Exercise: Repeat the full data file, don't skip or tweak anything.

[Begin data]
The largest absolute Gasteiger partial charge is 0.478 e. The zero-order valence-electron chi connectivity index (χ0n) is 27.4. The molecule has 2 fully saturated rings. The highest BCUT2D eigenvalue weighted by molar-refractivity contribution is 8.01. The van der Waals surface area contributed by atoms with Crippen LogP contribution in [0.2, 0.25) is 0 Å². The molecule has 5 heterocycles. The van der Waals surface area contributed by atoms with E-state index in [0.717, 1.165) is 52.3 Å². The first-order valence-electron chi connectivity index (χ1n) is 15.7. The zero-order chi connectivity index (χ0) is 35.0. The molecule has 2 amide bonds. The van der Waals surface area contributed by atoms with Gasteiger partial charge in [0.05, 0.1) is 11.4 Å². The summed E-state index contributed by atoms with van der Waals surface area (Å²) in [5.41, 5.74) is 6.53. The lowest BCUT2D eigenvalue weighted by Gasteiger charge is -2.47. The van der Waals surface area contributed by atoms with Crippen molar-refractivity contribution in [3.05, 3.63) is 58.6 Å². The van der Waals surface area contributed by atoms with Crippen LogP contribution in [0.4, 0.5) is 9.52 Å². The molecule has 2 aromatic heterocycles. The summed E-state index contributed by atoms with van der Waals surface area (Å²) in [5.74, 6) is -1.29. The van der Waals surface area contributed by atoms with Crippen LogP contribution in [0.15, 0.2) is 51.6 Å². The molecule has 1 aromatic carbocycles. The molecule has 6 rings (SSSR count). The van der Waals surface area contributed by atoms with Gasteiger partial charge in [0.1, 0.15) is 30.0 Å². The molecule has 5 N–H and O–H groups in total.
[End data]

The largest absolute Gasteiger partial charge is 0.478 e. The zero-order valence-electron chi connectivity index (χ0n) is 27.4. The molecule has 2 fully saturated rings. The highest BCUT2D eigenvalue weighted by molar-refractivity contribution is 8.01. The van der Waals surface area contributed by atoms with Crippen LogP contribution in [0.2, 0.25) is 0 Å². The molecule has 5 heterocycles. The van der Waals surface area contributed by atoms with E-state index in [0.717, 1.165) is 52.3 Å². The first-order valence-electron chi connectivity index (χ1n) is 15.7. The zero-order chi connectivity index (χ0) is 35.0. The molecule has 2 amide bonds. The van der Waals surface area contributed by atoms with Gasteiger partial charge in [0.05, 0.1) is 11.4 Å². The summed E-state index contributed by atoms with van der Waals surface area (Å²) in [5.41, 5.74) is 6.53. The lowest BCUT2D eigenvalue weighted by Gasteiger charge is -2.47. The van der Waals surface area contributed by atoms with Crippen molar-refractivity contribution in [3.05, 3.63) is 58.6 Å². The van der Waals surface area contributed by atoms with Crippen LogP contribution in [0.4, 0.5) is 9.52 Å². The molecule has 2 aromatic heterocycles. The summed E-state index contributed by atoms with van der Waals surface area (Å²) in [5.74, 6) is -1.29. The van der Waals surface area contributed by atoms with Crippen LogP contribution in [0.15, 0.2) is 51.6 Å². The molecule has 1 aromatic carbocycles. The molecule has 6 rings (SSSR count). The van der Waals surface area contributed by atoms with Gasteiger partial charge in [0.1, 0.15) is 30.0 Å². The molecule has 5 N–H and O–H groups in total.